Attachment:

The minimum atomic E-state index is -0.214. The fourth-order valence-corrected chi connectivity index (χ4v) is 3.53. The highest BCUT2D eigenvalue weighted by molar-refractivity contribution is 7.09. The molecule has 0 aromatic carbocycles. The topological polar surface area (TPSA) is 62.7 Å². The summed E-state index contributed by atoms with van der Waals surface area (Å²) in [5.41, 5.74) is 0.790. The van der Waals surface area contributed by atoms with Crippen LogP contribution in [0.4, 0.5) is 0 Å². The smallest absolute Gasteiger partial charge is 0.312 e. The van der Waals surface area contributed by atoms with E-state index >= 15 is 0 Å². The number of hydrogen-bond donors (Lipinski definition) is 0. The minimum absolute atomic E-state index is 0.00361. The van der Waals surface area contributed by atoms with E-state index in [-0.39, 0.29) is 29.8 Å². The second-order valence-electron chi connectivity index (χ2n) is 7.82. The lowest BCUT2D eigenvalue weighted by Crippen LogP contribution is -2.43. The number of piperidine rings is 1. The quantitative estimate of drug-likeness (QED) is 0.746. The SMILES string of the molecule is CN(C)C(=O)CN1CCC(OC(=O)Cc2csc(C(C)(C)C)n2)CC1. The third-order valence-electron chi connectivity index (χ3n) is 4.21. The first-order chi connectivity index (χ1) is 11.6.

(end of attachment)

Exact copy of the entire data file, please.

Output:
The minimum atomic E-state index is -0.214. The fourth-order valence-corrected chi connectivity index (χ4v) is 3.53. The highest BCUT2D eigenvalue weighted by molar-refractivity contribution is 7.09. The molecule has 0 aromatic carbocycles. The topological polar surface area (TPSA) is 62.7 Å². The summed E-state index contributed by atoms with van der Waals surface area (Å²) in [5.41, 5.74) is 0.790. The van der Waals surface area contributed by atoms with Crippen LogP contribution in [0.4, 0.5) is 0 Å². The smallest absolute Gasteiger partial charge is 0.312 e. The van der Waals surface area contributed by atoms with E-state index >= 15 is 0 Å². The number of hydrogen-bond donors (Lipinski definition) is 0. The minimum absolute atomic E-state index is 0.00361. The van der Waals surface area contributed by atoms with E-state index in [-0.39, 0.29) is 29.8 Å². The second-order valence-electron chi connectivity index (χ2n) is 7.82. The lowest BCUT2D eigenvalue weighted by Crippen LogP contribution is -2.43. The number of piperidine rings is 1. The quantitative estimate of drug-likeness (QED) is 0.746. The SMILES string of the molecule is CN(C)C(=O)CN1CCC(OC(=O)Cc2csc(C(C)(C)C)n2)CC1. The third-order valence-electron chi connectivity index (χ3n) is 4.21. The first-order chi connectivity index (χ1) is 11.6.